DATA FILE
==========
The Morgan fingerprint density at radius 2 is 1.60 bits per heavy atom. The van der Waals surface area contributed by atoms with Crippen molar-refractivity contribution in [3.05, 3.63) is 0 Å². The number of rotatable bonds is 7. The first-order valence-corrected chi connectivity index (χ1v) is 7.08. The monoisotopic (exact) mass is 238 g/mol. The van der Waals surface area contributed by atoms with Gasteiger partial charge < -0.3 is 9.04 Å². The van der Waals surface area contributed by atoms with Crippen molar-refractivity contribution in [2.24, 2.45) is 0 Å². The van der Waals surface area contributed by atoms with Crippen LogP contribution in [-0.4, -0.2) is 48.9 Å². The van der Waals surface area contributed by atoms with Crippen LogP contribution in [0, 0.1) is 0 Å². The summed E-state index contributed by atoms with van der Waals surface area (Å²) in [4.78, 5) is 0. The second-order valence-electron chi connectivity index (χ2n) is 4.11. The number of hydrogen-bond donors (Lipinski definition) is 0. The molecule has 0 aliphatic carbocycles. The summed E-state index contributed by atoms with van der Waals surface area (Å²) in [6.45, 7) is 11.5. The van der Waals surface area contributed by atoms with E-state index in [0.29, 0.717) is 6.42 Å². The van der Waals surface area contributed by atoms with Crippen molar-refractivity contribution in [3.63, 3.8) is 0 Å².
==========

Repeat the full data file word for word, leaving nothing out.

The Morgan fingerprint density at radius 2 is 1.60 bits per heavy atom. The van der Waals surface area contributed by atoms with Crippen molar-refractivity contribution in [3.05, 3.63) is 0 Å². The number of rotatable bonds is 7. The first-order valence-corrected chi connectivity index (χ1v) is 7.08. The monoisotopic (exact) mass is 238 g/mol. The van der Waals surface area contributed by atoms with Gasteiger partial charge < -0.3 is 9.04 Å². The van der Waals surface area contributed by atoms with Crippen molar-refractivity contribution in [2.24, 2.45) is 0 Å². The van der Waals surface area contributed by atoms with Crippen LogP contribution in [-0.4, -0.2) is 48.9 Å². The van der Waals surface area contributed by atoms with Crippen LogP contribution in [0, 0.1) is 0 Å². The summed E-state index contributed by atoms with van der Waals surface area (Å²) in [4.78, 5) is 0. The second-order valence-electron chi connectivity index (χ2n) is 4.11. The number of hydrogen-bond donors (Lipinski definition) is 0. The molecule has 0 aliphatic carbocycles. The summed E-state index contributed by atoms with van der Waals surface area (Å²) in [6.45, 7) is 11.5. The van der Waals surface area contributed by atoms with E-state index in [0.29, 0.717) is 6.42 Å². The van der Waals surface area contributed by atoms with Crippen molar-refractivity contribution in [3.63, 3.8) is 0 Å².